In a push to increase fruit consumption in children, the United Kingdom’s largest grocery chain, Tesco, has implemented a program offering free fruit to children while their parents shop. Just like the United States Department of Agriculture, the UK government recommends everyone, including children, eat 5 servings of fruits and vegetables each day. Unfortunately, like the US, children in the UK fall short of this recommendation with only 10% of boys and 7% of girls aged 11-18 consuming 5 fruits and vegetables each day; only 2% of American kids eat the recommended daily five servings of fruits and veggies. The Tesco initiative is being launched in over 800 stores and is already receiving praise from experts and charities. But, will it work?
Well, that’s hard to say. Last year, a study from the University of Vermont found that school children required by federal mandate to take either a fruit or vegetable with lunch actually consumed less of each. Digital imaging was used to capture student lunch trays before and after consumption, and more produce was actually thrown away. Does this mean we should stop encouraging fruit and vegetable consumption? Of course not. But what it does mean is that multiple approaches may be better at achieving increased consumption. The study authors suggest slicing fruit, serving fruit/vegetables with dip, or mixing the produce in with other portions of the meal. Likewise, encouraging fruit and veggie consumption from an earlier age and increasing access and positivity in the environment, such as farm-to-school programs, may help normalize eating healthfully.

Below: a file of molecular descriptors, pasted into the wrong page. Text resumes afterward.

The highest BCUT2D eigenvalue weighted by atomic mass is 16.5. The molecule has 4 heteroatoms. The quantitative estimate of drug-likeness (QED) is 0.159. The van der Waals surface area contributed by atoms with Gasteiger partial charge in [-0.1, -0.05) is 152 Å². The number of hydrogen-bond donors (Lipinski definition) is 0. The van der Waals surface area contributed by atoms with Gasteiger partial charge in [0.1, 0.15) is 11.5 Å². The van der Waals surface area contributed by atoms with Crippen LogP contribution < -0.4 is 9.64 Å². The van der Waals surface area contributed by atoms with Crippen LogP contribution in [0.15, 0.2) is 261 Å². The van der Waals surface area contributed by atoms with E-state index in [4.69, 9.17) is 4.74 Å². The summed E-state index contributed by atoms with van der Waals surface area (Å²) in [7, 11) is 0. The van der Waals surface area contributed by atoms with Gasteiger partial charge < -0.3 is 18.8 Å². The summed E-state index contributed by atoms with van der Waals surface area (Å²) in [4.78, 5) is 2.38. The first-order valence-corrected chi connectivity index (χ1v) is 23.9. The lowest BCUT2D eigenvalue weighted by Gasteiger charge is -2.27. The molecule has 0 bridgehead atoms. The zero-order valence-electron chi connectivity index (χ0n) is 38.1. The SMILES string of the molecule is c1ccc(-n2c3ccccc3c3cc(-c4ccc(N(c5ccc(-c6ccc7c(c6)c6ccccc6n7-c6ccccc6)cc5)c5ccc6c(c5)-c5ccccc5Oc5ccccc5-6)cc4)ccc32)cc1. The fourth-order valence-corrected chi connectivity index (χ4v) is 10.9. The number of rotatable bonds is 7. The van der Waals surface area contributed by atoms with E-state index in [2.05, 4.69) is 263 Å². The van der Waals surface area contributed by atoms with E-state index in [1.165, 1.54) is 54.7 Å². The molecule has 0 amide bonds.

Only time will tell how the UK initiative will fare. I believe we all agree, however, that the first step is always to offer healthful choices!
Read more about the study here: http://www.uvm.edu/~uvmpr/?Page=news&&storyID=21298